Throughout the years I have been told by frustrated parents and no doubt, well-meaning curriculum guides, that Charlotte Mason was mistaken. Copy work, rich literature and narration are simply not enough to produce good writers. While some children are natural writers, others need detailed writing instruction. These assertions are sufficient enough to frighten many Charlotte Mason enthusiasts, if not most, into buying a “comprehensive writing program.” I’m sure that some of these conclusions have been made because their children never became good writers. Understandably, this can lead to disillusionment. But if Charlotte Mason’s methods only work for natural writers, how did they become so popular across Great Britain and last for so long? Personally, I have witnessed the success of her methods not only with my four children, but also in the lives of numerous others. I hope to show you in this brief article that Miss Mason wasn’t mistaken and the fault lies in the application of her methods.
The number one, most common mistake that I have seen parents make is that they expect too much too soon. Just last week, a frustrated parent showed me a written narration from her twelve year old daughter. Vanessa has been writing narrations for approximately two years now. I read the narration and noticed that she had clearly understood the events in her history book and written them down in correct order, even adding some interesting, rich vocabulary that she had picked up from the author. She didn’t begin with a nice introductory sentence because she was continuing the narration of some events that had happened in a previous written narration. The length was a full, written page. About two-thirds of the sentences were capitalized and properly punctuated. I saw before me a good narration.
Vanessa’s mother, on the other hand, saw a mess. She couldn’t get past the ugly mechanics and the poor introduction. She expected a nice, neat essay with an introduction, a conclusion and proper punctuation. These glaring errors blinded her to the rich vocabulary and complex sentence structure that her daughter had so aptly displayed.
Personally, per Charlotte Mason’s advice, I would have praised Vanessa for retelling the order of events so clearly and also commended her for using some new words that she picked up from the author. Then, I would have asked her to go over it again to see if she could find any words that she should have capitalized and any sentences that need a period. I would have pointed out one or two misspelled words and had her correct them, taking a brief mental picture of the correct spellings. Privately, I would note any other misspelled words and use them later in the week for an informal dictation/spelling lesson. You see, Vanessa needs a fan, a cheerleader, not an inspection officer. She needs to feel positive about her writing. If a child doesn’t have a positive writing environment, she will not develop a love of writing.
Now, at this point, you may be thinking. That’s all good and well for Vanessa, but my child is fourteen years old and has been writing narrations for three years. He still writes like Vanessa! My reply to you may be difficult to swallow, but I assure you, your son is doing just fine. Be patient and trust the method. All of my children went through a lengthy period of writing narrations that needed better punctuation, spelling and organization. I continued to have them write several narrations a week occasionally pointing out errors and making suggestions. I didn’t over correct and I allowed them to write about the things they cared about. I didn’t burden them with stilted, formulaic writing exercises. They read great literature and were allowed to respond to it without much interference. Eventually, each child developed a style of her own without any “stylistic” instruction and the mechanical errors also ceased. Even more importantly, they all began to love writing. It happened at different times for each child. In fact, it wasn’t until my children were around fifteen and sixteen years of age that I realized they had become really good writers. This was after years of faithfully applying Miss Mason’s recommendations of reading and copying beautiful literature, memorizing classic poems, practicing weekly dictation, and daily narration.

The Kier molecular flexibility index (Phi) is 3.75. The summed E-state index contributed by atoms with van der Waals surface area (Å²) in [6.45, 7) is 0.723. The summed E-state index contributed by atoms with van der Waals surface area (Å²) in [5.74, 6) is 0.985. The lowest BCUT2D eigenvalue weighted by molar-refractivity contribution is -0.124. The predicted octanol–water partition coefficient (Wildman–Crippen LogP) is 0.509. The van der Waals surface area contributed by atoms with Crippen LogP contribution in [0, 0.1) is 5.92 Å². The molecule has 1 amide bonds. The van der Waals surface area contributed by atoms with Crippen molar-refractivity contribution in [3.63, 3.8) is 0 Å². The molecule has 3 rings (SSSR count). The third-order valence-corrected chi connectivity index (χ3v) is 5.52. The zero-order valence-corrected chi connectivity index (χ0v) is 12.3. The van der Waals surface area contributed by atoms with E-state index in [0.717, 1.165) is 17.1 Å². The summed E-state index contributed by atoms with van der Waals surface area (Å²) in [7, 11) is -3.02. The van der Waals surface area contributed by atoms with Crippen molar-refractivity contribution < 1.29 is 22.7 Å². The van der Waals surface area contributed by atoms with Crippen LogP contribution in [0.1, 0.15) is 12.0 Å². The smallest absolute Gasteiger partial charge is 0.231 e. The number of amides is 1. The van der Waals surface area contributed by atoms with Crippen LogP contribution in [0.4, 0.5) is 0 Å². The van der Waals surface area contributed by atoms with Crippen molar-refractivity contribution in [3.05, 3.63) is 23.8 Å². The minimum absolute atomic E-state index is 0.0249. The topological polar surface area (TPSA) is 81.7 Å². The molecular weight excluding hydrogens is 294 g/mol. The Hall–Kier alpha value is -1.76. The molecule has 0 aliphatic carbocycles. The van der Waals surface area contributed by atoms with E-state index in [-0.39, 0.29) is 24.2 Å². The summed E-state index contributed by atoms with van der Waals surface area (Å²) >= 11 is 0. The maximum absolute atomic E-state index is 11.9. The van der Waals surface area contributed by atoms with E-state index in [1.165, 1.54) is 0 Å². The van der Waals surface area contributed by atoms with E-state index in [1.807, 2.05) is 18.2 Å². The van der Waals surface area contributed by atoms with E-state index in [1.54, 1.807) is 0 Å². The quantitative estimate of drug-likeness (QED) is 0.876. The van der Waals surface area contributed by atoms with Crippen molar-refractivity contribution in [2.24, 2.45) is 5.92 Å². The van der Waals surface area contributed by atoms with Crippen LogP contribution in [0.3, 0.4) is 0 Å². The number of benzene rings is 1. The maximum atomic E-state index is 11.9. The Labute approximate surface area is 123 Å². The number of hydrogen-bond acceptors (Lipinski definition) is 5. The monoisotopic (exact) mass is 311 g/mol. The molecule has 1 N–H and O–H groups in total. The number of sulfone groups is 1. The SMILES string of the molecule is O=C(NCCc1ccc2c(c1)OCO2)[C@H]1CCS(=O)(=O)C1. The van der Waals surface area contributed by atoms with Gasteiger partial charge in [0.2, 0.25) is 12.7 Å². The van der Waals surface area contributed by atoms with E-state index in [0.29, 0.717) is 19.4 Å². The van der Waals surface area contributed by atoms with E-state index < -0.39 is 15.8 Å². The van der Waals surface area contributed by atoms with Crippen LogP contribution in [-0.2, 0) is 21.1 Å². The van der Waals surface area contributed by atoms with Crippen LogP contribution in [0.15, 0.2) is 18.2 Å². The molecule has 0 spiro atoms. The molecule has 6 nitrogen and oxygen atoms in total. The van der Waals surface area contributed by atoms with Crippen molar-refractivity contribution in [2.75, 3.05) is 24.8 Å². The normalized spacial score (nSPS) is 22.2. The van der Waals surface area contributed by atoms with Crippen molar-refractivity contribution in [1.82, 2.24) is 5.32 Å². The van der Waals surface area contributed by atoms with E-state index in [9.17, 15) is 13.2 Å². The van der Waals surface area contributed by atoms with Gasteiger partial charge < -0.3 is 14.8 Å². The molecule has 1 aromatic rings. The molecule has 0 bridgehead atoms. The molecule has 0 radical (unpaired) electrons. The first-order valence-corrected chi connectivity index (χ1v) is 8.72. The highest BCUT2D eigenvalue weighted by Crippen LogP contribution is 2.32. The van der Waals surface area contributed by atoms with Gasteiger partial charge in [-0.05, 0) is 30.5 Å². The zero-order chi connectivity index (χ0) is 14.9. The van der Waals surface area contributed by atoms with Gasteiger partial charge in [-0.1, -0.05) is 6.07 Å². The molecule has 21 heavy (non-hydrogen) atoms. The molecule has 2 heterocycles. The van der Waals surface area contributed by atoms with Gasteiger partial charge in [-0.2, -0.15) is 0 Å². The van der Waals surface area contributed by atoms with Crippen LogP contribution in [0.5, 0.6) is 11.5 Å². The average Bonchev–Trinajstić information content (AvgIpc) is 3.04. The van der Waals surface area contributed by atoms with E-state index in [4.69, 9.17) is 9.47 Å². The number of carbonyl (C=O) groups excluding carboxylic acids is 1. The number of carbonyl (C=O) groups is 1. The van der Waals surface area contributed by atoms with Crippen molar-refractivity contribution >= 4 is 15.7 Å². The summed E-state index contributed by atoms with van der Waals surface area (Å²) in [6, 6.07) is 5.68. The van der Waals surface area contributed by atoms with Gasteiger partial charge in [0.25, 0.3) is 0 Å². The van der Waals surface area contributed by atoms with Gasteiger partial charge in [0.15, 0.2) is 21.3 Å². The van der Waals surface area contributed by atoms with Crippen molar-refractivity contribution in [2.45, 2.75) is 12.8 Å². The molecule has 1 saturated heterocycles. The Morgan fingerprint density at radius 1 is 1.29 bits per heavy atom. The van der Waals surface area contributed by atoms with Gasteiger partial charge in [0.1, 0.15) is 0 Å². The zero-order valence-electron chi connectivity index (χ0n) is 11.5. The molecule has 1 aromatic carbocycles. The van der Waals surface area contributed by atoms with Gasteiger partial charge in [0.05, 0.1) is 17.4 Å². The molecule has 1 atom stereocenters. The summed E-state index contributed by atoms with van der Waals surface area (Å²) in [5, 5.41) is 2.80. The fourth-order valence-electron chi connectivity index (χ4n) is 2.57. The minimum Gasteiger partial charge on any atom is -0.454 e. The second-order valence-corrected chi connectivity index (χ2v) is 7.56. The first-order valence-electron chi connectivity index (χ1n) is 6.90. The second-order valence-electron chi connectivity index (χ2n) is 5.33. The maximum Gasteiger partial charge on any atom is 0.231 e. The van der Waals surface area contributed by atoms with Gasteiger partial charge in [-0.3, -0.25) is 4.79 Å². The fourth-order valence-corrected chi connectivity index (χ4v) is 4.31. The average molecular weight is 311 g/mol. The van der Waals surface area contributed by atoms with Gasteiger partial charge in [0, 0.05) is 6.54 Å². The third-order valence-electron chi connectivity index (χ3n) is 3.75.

If you are tempted to throw in the towel and use a writing program – you know, the one that empties your pocketbook, requires much of your time, and makes your kids groan at the thought of it – perhaps you should re-evaluate your practices. Impatience with the process, overcorrecting a child’s writing and inconsistent narration can hinder Charlotte Mason’s methods from working effectively in creating good writers.
My adult daughters are now professional writers who love to communicate through the written word. Knowing my own deficiencies in this area, I realize I didn’t have much of a hand in the writing process. I just put them in touch with great authors and made sure they practiced oral and written composition on a daily basis. You can do this too. In the future, I hope to share in greater detail how Charlotte Mason’s composition ideas look in the life of a single child over a twelve year period.
one step at a time...
*article first published in Home Educating Family Magazine
(image courtesy: Talking Fingers)